Sports Buds for Your Next Workout

By Jason Takahashi
Published on: June 29, 2018

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While product reviews are not a staple of the TIG newsletter, I recently managed to get my hands on a pair of the new Sennheiser CX Sport wireless in-ear headphones. I thought readers with active lifestyles would appreciate hearing about these impressive ear buds. The CX Sport appears to be Sennheiser’s first wireless set geared towards active and sport lifestyles, building directly off the CX 6.00BT model. Boasting a waterproof rating of IPX4, in-ear fittings, as well as a 6+ hour battery life, the CX Sport are a strong debut in the increasingly expanding active wireless marketplace.

Before diving into tangible aspects like physical design and comfort, one of the crucial factors I encourage all potential wireless buyers to explore is what kind of Bluetooth is running your headphones. With countless products flooding the market, it’s easy to find Bluetooth headphones at very low prices, but how strong and consistent of a connection they carry is usually up for debate.

Sennheiser knows that Bluetooth audio is ultimately compressed and die-hard audiophiles might jump to criticize any Bluetooth setup. As a result, they are making attempts to ease such concerns by including support for Bluetooth 4.2, as well as Qualcomm’s Apt-X codec system, which is designed to increase sound quality, while also reducing latency for certain activities like watching videos or gaming. It should be noted that the device responsible for delivering your content must also support Apt-X, which for iPhone users, is not the case. However, the CX Sport do support Apple’s AAC codec, which Apple contends is optimal for their devices.

The process of connecting the CX Sport to either a mobile device or computer is swift and consistent. I was able to walk 30+ feet away from my device and experience no lapse in connection and regularly connect and disconnect without issue. They are also equipped to be paired to up to two devices at a time, which does not mean you can play two different streams of audio, but rather can stop one and start another without having to pair the device. As expected from Sennheiser, the microphone is of high quality for taking and receiving phone calls, and the controls are intuitive and easy to use.

On the physical side, the CX Sport’s are equipped with ergonomically designed ear fins that snuggle inside the curvature of one’s ears to make active use possible. In order to accommodate biology’s vast range and reach, users will find three different sizes of ear fins (S, M, L) as well as four different sizes (XS, S, M, L) of relatively standard tips. Out of the box, the CX Sport fit my ears really nicely and I was able to go for a run, take a ride on my bike, and shoot some hoops with zero stability issues. I also tried some stationary workouts, i.e. jumprope, sit-ups, push-ups, and never felt like the buds wanted to come out. The way the cable between the left and the right is designed, I think helps in this respect. There is a little cable organizer that lets you tighten or loosen the cable to hug around your neck or slightly hook the bottom of your ears. It also includes a small cable clip for your clothing to ensure safety of your headphones in the event of an evacuation from your ears.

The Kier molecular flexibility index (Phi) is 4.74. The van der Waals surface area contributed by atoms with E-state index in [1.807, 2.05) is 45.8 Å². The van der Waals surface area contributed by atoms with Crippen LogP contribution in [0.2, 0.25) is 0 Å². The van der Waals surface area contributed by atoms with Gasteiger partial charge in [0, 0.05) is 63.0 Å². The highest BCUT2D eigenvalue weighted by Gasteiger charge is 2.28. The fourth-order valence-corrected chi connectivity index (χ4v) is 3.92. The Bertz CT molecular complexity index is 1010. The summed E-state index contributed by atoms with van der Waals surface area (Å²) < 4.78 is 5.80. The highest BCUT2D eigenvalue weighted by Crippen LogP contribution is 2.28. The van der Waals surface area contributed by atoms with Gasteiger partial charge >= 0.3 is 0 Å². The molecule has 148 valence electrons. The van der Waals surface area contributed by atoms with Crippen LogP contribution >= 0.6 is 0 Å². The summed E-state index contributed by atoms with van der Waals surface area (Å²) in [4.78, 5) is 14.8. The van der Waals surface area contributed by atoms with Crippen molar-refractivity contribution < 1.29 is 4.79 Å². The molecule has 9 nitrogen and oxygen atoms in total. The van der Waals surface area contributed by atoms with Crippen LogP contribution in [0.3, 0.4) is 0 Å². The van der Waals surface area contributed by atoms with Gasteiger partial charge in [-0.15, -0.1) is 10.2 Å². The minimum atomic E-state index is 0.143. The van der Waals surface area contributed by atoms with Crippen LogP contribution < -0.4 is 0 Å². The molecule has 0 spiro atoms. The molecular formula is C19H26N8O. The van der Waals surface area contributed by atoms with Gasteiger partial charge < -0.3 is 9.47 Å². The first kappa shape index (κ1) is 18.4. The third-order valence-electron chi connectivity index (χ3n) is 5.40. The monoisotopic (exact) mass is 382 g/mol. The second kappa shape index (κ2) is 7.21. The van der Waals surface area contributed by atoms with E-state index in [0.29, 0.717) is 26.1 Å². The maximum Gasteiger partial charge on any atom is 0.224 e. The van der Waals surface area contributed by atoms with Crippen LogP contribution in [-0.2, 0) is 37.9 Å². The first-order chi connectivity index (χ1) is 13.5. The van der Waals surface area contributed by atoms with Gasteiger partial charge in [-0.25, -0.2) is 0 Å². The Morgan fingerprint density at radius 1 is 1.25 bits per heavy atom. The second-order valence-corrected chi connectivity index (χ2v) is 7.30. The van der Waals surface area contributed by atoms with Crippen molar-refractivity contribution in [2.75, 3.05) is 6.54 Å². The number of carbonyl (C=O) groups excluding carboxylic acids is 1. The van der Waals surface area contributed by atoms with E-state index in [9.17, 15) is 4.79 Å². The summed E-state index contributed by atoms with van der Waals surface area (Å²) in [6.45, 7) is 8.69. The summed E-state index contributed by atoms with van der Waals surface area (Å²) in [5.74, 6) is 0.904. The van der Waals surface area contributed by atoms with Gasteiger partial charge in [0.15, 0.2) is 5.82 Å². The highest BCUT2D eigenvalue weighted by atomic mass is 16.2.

With a price of $129.99, I think the CX Sport’s are a good choice for someone serious about having a solid pair of active sport wireless headphones. The sound quality is quite good, but if you are deep into your favorite outdoor activity or workout, the real strength is having a strong wireless connection for uninterrupted sound. I think in general, all audio manufacturers would benefit to add just a little more low end to their products in order to avoid the eventual backlash from average Millennials and Generation Z listeners whose modern music landscape is over saturated with bass. A testament to Sennheiser, the music I thought sounded the best on these headphones was the latest release from contemporary jazz saxophonist Kamasi Washington titled Heaven and Earth, who the Guardian recently hailed as the figurehead of the “new jazz revival”. Much like how Mr. Washington’s classic sensibilities crash like cymbals with the character of modern times, the CX Sport honor Sennheiser’s legacy, while planting them firmly in a present context. Highly Recommended.


Jason Takahashi

Jason Takahashi

Jason is a contributing editor for Technology Designer Magazine and the Technology Insider Group. After five years in live concert production specializing in visual design and motion graphics for large-scale video setups, Jason has since taken up working with Denver’s youth to help kick-start the next generation of creative technologists.

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